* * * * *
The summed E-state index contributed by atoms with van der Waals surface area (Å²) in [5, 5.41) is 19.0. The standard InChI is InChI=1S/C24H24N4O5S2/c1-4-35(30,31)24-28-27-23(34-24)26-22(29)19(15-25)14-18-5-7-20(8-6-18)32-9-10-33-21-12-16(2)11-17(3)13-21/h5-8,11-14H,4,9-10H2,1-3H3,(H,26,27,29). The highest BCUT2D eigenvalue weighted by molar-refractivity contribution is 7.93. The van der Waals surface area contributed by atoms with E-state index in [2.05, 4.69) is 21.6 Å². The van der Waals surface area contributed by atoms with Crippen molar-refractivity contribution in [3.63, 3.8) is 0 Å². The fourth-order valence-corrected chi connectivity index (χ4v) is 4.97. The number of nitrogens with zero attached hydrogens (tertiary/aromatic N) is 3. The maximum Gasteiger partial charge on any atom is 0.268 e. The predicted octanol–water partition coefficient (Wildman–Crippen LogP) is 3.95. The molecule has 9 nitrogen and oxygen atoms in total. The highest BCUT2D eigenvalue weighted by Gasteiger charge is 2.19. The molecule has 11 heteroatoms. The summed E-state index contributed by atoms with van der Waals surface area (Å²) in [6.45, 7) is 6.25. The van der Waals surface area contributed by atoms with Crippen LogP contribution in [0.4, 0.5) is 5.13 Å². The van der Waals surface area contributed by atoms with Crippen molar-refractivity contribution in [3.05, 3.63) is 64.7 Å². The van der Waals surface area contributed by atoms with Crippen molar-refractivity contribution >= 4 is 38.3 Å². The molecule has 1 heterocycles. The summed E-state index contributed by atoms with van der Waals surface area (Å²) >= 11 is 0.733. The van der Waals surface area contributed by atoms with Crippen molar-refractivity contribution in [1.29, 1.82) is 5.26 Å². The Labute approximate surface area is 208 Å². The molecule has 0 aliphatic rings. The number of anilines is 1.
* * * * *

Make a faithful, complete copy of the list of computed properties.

The summed E-state index contributed by atoms with van der Waals surface area (Å²) in [5, 5.41) is 19.0. The standard InChI is InChI=1S/C24H24N4O5S2/c1-4-35(30,31)24-28-27-23(34-24)26-22(29)19(15-25)14-18-5-7-20(8-6-18)32-9-10-33-21-12-16(2)11-17(3)13-21/h5-8,11-14H,4,9-10H2,1-3H3,(H,26,27,29). The highest BCUT2D eigenvalue weighted by molar-refractivity contribution is 7.93. The van der Waals surface area contributed by atoms with E-state index in [2.05, 4.69) is 21.6 Å². The van der Waals surface area contributed by atoms with Crippen molar-refractivity contribution in [3.63, 3.8) is 0 Å². The fourth-order valence-corrected chi connectivity index (χ4v) is 4.97. The number of nitrogens with zero attached hydrogens (tertiary/aromatic N) is 3. The maximum Gasteiger partial charge on any atom is 0.268 e. The predicted octanol–water partition coefficient (Wildman–Crippen LogP) is 3.95. The molecule has 9 nitrogen and oxygen atoms in total. The highest BCUT2D eigenvalue weighted by Gasteiger charge is 2.19. The molecule has 11 heteroatoms. The summed E-state index contributed by atoms with van der Waals surface area (Å²) in [6.45, 7) is 6.25. The van der Waals surface area contributed by atoms with Crippen LogP contribution in [0.4, 0.5) is 5.13 Å². The van der Waals surface area contributed by atoms with Crippen molar-refractivity contribution in [3.05, 3.63) is 64.7 Å². The van der Waals surface area contributed by atoms with Crippen molar-refractivity contribution >= 4 is 38.3 Å². The molecule has 1 heterocycles. The summed E-state index contributed by atoms with van der Waals surface area (Å²) >= 11 is 0.733. The van der Waals surface area contributed by atoms with Crippen molar-refractivity contribution in [1.29, 1.82) is 5.26 Å². The Labute approximate surface area is 208 Å². The molecule has 0 aliphatic rings. The number of anilines is 1.